Social Life has developed Big Neighbourhood Data, a prototype platform that maps data that tells us how people feel about where they live.
Our aim is to complement the data commonly used by local authorities - information about deprivation, crime, public health - with data that tells us how people experience everyday life in local communities.
The UK government and research councils generate rich data about how people feel about their neighbourhoods; their relationships with neighbours, whether they are isolated and lonely or feel well supported, how they feel about local crime and their overall quality of life. Compared to other EU countries our lives are well researched and quantified but much of this data remains inaccessible to local authorities and public agencies who are managing communities and delivering local services. Subjective data about peoples' perceptions of places can tell us whether communities are thriving, as well as how residents experience problems like debt and mental ill health.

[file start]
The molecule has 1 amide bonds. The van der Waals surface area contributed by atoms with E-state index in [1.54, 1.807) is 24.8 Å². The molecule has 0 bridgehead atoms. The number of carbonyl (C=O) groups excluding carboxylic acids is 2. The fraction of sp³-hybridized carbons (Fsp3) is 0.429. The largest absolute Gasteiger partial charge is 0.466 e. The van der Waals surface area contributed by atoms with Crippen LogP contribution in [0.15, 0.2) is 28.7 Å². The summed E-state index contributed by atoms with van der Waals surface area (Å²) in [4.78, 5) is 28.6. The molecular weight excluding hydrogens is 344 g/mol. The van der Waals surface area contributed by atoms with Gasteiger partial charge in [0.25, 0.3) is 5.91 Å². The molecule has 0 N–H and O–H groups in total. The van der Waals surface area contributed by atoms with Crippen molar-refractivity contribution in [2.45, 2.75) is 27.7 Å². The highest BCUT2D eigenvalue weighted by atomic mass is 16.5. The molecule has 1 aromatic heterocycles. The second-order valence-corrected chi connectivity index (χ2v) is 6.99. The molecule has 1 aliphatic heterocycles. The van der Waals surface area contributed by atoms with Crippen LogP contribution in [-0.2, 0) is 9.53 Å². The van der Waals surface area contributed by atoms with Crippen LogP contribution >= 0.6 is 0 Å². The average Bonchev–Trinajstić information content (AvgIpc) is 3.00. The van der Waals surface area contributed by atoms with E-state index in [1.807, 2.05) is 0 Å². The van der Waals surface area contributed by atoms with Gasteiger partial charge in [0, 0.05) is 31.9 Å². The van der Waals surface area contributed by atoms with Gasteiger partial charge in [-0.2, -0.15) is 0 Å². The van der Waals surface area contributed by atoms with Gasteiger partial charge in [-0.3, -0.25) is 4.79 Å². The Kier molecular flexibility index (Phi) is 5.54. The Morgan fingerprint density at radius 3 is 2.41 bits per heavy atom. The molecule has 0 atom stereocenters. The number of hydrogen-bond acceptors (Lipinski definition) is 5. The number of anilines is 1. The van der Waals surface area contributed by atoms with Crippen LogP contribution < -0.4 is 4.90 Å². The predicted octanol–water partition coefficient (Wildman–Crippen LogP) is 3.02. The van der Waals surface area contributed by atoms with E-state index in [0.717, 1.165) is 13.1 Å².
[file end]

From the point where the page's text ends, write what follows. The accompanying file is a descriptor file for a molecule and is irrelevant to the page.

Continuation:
Big Neighbourhood Data is a pilot project to map this data to Census Output Areas, small geographic areas, using the Office for National Statistics' Output Area Classifications (OACs) method, and to work with local authorities to understand how this type of data can support decision-making.
This work was initially funded through an innovation voucher from the Technology Strategy Board. To see how we have used data to understand community dynamics, see our work using the WARM measurement framework in Poplar and Brixton; and our measurement framework developed for The Berkeley Group on social sustainability.